Restaurant Review: The Horn of Plenty, Tavistock in Devon
During a stay at Devon’s four star hotel, The Horn of Plenty this January, I was invited to dine at the hotel’s 3 AA Rosette rated restaurant.
The hotel sits in the Tamar Valley and offers amazing views and a luxury stay with fine dining thrown in for good measure. After my guest, Nick, and I spruced ourselves up for the evening, we took a seat in the hotel’s reception room to enjoy a glass of rose Champagne and peruse the menu. An open fire greeted us and we took our seats among the comfy armchairs. The classic décor was a far cry from the modern style of our room with pictures of flowers and country scenes adorning the walls and the ornate fireplace housing the roaring fire, making us feel very relaxed and cosy.
While sipping on our Champagne (Ayala Rose Brut – Majeur NV) we had a glance over the menu and made our choices each for the evening. The menu had a wintry feel to it – offering up earthy tones with beetroot, mushrooms, truffles and game. Heavy Far Eastern influences featured as well with mango, coconut, satay and variations of spices appearing throughout, with a good mix of vegetarian options as well. Head chef, Scott Paton has gained 3 AA Rosettes during his time here by offering fresh flavours and fine quality ingredients – 90 per cent of which are sourced from the West Country.
After our choices had been taken we were brought an appetiser of sweetcorn and chilli muffin with paprika mayonnaise (light at first followed by a kick), game sausage with damson gel (very tasty with a perfect sweet gel to accompany) and a four cheese gougère (light, airy and tasty). We finished these off then made our way through to the restaurant to take our seats before enjoying a taster of apple and celeriac with chives. It had a lovely flavour with a good balance of sweetness and warmth to it, with the chives adding an earthy taste.
Our starters arrived soon after looking very delectable – top marks for presentation! I had opted for the roast Brixham scallop with satay, chicken, watermelon and lime. The peanut satay flavours worked wonders with the crispy edged and plump scallops while dots of lime cut through the peanut nicely making it a very enjoyable set of flavours for me. Watermelon is not my favourite and the cold pieces of chicken didn’t add anything to the plate but the other elements were delightful together. Nick had chosen a belly of suckling pig, pear, turnip and winter spices, it all looked wonderful sat there on the plate and he very much enjoyed it. He said there was a good balance of meat and fat on the pork with a deliciously crisp side of skin. The turnip added a nice crunch and the pear offered a sweetness, which balanced out the dish. Both starters offered few ingredients but proved that, when cooked well and paired with the right accompaniments, that can be a glowing success.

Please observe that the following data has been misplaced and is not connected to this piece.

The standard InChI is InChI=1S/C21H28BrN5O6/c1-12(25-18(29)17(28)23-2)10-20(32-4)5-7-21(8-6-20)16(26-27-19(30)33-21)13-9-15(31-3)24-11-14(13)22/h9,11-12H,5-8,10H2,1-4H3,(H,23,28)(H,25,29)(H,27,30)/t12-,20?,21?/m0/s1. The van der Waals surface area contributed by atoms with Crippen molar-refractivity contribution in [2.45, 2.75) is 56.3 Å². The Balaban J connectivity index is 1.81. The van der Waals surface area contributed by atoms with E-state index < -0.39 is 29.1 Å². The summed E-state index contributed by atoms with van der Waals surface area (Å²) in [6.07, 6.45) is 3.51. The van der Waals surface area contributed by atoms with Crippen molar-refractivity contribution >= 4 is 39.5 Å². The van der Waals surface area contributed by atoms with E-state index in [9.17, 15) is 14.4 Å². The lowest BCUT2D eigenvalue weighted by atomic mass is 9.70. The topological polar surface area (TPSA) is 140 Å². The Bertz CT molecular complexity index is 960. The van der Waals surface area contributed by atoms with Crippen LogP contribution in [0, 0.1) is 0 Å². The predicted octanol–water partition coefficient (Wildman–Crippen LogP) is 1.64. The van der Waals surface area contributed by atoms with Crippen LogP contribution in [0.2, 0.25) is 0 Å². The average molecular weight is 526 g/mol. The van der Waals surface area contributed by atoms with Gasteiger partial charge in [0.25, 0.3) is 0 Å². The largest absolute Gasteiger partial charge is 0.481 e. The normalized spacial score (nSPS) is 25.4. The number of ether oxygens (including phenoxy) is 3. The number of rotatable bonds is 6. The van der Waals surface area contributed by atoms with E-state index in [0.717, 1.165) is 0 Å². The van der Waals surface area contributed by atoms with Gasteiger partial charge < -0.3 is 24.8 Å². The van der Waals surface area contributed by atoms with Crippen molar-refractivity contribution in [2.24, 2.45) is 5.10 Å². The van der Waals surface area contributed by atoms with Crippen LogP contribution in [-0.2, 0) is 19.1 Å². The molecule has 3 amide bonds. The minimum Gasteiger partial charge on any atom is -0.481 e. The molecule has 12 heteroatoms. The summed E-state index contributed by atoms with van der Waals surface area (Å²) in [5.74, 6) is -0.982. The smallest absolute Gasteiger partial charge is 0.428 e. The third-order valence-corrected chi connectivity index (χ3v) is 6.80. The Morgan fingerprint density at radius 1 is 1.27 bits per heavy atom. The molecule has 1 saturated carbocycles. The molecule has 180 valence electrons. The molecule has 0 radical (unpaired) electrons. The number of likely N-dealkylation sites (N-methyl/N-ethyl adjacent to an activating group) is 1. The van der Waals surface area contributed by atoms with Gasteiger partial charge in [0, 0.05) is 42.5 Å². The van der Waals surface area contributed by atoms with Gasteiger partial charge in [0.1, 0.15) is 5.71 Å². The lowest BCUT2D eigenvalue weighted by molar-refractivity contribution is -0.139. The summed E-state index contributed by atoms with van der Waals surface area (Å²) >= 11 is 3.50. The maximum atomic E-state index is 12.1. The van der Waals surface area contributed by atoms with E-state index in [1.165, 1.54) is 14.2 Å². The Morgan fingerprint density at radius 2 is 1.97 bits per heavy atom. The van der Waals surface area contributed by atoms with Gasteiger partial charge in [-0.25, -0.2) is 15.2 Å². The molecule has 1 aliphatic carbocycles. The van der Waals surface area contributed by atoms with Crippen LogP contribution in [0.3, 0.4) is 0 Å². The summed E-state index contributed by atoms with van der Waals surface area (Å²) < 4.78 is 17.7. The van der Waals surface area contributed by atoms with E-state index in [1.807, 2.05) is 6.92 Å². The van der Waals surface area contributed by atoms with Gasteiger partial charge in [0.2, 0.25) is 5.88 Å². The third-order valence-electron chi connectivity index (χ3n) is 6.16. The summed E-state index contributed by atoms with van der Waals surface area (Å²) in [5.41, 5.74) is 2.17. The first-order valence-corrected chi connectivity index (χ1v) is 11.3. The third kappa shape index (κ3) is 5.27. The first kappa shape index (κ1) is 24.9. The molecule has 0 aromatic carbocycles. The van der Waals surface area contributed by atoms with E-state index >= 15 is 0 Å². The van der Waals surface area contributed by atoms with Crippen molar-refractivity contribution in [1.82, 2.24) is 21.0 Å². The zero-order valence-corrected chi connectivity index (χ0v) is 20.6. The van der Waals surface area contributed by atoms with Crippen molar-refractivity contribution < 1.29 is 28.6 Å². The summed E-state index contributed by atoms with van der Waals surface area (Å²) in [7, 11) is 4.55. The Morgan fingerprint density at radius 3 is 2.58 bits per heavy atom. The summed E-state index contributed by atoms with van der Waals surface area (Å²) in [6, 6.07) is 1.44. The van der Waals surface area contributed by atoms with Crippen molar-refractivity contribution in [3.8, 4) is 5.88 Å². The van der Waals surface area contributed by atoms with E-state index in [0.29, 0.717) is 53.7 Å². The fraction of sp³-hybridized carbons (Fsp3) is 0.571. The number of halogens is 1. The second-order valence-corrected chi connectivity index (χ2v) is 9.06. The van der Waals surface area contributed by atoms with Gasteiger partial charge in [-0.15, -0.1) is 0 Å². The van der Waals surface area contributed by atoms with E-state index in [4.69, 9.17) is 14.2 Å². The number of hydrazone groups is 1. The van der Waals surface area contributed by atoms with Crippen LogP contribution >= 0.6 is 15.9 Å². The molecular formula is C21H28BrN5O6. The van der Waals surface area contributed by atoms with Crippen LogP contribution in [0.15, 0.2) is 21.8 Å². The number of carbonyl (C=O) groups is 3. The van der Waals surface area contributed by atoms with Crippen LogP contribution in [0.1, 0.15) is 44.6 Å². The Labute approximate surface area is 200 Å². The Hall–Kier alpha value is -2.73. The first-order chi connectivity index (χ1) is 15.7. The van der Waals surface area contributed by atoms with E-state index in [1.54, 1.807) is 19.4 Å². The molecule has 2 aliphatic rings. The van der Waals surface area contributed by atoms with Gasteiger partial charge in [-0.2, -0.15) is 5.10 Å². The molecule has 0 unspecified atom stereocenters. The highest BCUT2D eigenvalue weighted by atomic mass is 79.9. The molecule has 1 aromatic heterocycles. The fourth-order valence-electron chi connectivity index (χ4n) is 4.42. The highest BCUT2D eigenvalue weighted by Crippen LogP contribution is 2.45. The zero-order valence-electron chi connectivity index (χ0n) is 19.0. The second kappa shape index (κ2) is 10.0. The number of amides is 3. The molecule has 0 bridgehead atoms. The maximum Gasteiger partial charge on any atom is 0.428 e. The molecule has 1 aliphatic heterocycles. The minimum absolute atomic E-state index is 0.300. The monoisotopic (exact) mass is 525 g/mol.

My main course arrived and I was presented with my delicious smelling Creedy Carver duck with fig confit, fennel and anise. It was accompanied with Brussels sprouts and a polenta cake containing duck. The duck was of fantastic quality and tender and the cake was crispy, while the fig and gravy were sweet. Anise and fennel are not my favourite flavours but they worked really well with this dish matching the fig and meat beautifully. The fig confit was the winning element on the dish for me as it was sweet and full of flavour, and the plate of food as a whole was tasty and fresh. Nick enjoyed a main of Hatherleigh Estate fallow deer, woodland mushrooms, alliums, mushroom purée and beetroot. He said it was a very good dish with the tender and mouth-watering meat being rich in flavour and beautifully cooked. The beetroot added crunch and earthy flavours while the rich, tasty purée and onions were flavoursome.
After two successful courses and a few glasses of Pinot Noir each we were eager to see what the dessert course could offer us. I had chosen the Valrhona dulce delice, opera gateau and hazelnut ice cream. The gateau consisted of delicate layers of dark chocolate, chocolate sponge and cream with coffee flavours. The hazelnut ice cream had gentle flavours and matched the other flavours on the plate well, while the dulce delice (milk jelly) was nice and had a lovely gold decoration on top. Little crunchy pieces of chocolate crumb rounded the dish off to make a well textured and flavoursome dessert that I thoroughly enjoyed. Nick’s dessert made me rather jealous as it was another chocolate feast, consisting of Guanaja chocolate, salted caramel textures and caramelised clementine sorbet. He said the flavours combined to remind him of a Terry’s Chocolate Orange. There were elements of smooth, hard and crumbed rich chocolate, which was nicely paired with the sharp sorbet and caramel shards.
We both agreed that top marks had to be given for the delicate and eye catching presentation on every dish. Lots of colour, textures and smells radiated from each plate of food, meaning we were satisfied before we had even tasted the what was on the plate. It was a very enjoyable evening of dining for us both and we were thrilled to be able to take our time with the meal and leisurely stroll back to our room with pleasantly full bellies and a satisfied smile on our faces.
In a nutshell
The food here lives up to the expectation. Every dish has been carefully thought through and offers traditional British cooking with occasional exotic flavours. The location is fantastic, the staff are friendly and the food is delightful.
Address: Gulworthy, Tavistock PL19 8JD / 01822 832528